Though Duperré was critical towards the expedition against Algiers, Charles X made him commander of the fleet which ferried troops under Bourmont to depose the Algerian Regency. The fleet of the invasion of Algiers was 103 warships strong, with 572 freighters ferrying 35 000 soldiers, 3 800 horses and 91 heavy guns. In recognition for his role, Duperré was made pair de France on 16 July 1830.

The invasion of Algiers began on 5 July 1830 with a naval bombardment by a fleet under Admiral Duperré, and a landing by troops under Louis Auguste Victor de Ghaisne, comte de Bourmont. The French quickly defeated the troops of Hussein Dey, the Ottoman ruler, but native resistance was widespread. This resulted in a protracted military campaign, lasting more than 45 years, to root out popular opposition to the colonisation. The so-called “pacification” was marked by resistance of figures such as Ahmed Bey, Abd El-Kader and Lalla Fatma N’Soumer.
The invasion marked the end of several centuries of Ottoman rule in Algeria and the beginning of French Algeria. In 1848, the territories conquered around Algiers were organised into three départements, defining the territories of modern Algeria.

Fulk (in French: Foulque or Foulques; 1089/1092 place Unknown – 13 November 1143 Acre), also known as Fulk the Younger, was Count of Anjou (as Fulk V) from 1109 to 1129, and King of Jerusalem from 1131 to his death. He was also the paternal grandfather of Henry II of England.

During the Napoleonic Wars, the Regency of Algiers had greatly benefited from trade in the Mediterranean, and of the massive imports of food by France, largely bought on credit. The Bourbon Restoration limited trading, while the Mediterranean was completely controlled by the British Royal Navy, and the rebuilding French Navy. The dey attempted to remedy the decrease of his revenues by increasing taxes, which was resisted by peasants, increasing instability in the country and leading to widespread piracy against shipping from Europe and the young United States of America. This in turn led to the First Barbary War and the Second Barbary War, which culminated in August 1816 when Lord Exmouth executed a naval bombardment of Algiers.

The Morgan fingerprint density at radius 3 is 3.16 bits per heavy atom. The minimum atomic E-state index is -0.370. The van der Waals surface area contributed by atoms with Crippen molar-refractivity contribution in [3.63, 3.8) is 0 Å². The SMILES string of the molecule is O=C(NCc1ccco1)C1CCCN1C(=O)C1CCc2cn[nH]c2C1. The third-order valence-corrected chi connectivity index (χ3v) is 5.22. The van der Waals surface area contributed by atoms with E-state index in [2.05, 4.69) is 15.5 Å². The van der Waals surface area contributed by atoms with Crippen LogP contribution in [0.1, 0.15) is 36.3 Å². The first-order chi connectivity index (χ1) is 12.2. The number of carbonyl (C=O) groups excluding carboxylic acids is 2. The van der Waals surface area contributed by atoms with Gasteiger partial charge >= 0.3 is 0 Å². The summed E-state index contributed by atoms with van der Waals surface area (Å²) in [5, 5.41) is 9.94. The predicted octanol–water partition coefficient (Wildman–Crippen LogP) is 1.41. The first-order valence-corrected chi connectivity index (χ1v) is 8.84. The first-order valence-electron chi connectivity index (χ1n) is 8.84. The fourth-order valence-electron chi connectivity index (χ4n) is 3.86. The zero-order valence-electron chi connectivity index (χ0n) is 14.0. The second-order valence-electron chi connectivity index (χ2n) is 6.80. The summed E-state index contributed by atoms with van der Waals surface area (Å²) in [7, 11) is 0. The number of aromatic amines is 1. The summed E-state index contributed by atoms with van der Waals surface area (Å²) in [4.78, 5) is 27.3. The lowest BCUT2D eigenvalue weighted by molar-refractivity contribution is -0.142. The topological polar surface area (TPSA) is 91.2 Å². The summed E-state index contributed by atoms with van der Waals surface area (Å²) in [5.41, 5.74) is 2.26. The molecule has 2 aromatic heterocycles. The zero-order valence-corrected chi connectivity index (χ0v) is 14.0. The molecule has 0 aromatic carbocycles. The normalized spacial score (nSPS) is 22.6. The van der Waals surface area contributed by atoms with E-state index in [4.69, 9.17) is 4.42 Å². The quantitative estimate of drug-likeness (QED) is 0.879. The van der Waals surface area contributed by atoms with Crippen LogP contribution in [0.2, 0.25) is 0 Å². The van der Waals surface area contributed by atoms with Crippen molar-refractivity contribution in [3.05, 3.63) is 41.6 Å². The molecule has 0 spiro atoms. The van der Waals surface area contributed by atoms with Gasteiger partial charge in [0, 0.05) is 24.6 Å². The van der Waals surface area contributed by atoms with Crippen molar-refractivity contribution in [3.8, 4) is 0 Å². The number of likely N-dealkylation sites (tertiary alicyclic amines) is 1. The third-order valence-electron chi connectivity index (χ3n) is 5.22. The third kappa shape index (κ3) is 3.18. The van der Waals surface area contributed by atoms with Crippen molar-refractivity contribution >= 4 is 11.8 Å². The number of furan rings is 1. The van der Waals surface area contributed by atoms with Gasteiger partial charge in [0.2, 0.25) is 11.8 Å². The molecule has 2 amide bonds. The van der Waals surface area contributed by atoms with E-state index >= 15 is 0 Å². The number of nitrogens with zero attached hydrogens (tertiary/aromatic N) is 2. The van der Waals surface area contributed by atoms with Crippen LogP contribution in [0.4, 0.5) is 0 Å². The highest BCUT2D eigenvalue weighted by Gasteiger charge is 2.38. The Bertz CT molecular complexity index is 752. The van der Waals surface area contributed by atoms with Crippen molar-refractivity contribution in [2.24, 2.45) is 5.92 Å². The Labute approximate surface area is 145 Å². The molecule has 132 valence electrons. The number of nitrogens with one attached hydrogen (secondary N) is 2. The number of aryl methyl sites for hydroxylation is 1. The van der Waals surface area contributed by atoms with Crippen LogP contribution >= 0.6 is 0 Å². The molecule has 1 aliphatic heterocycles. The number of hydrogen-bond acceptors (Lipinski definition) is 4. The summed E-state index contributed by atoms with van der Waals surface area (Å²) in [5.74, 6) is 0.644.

The wide unpopularity of the Bourbon Restoration also made France unstable. In an attempt to distract his people from domestic affairs, King Charles X decided to engage in a colonial policy.

The French then determined that more forceful action was required.[1]

King Charles X decided to organise a punitive expedition on the coasts of Algiers to punish the “impudence” of the dey, as well as to root out Barbary corsairs who used Algiers as a safe haven. The naval part of the operation was given to Admiral Duperré, who advised against it, finding it too dangerous. He was nevertheless given command of the fleet. The land part was under the orders of Louis Auguste Victor de Ghaisne, comte de Bourmont.
On 16 May, a fleet comprising 103 warships and 464 transports departed Toulon, carrying a 37,612-man strong army. The ground was well-known, thanks to observations made during the First Empire, and the Presque-isle of Sidi Ferruch was chosen as a landing spot, 25 kilometres (16 mi) west of Algiers. The vanguard of the fleet arrived off Algiers on 31 May, but it took until 14 June for the entire fleet to arrive.

French troops landed at Sidi Ferruch on 14 June 1830 against minimal opposition. Within a few days, however, troops of Algerian caids started to rise against the invaders. On 18 June, Hussein Dey assembled a 10,000-man army, comprising 1,000 Janissaries, 5,000 Moors and 3,000 Arabs and Berbers from Oran, Titteri and Medea. Bourmont merely kept the counter-attacks at bay until 28 June, when siege weapons were landed, making it possible to attack Algiers itself.

Fighting at the gates of Algiers.

Ornate Ottoman cannon, length: 385cm, cal:178mm, weight: 2910, stone projectile, founded 8 October 1581 in Algiers, seized by France at Algiers in 1830. Musée de l’Armée, Paris.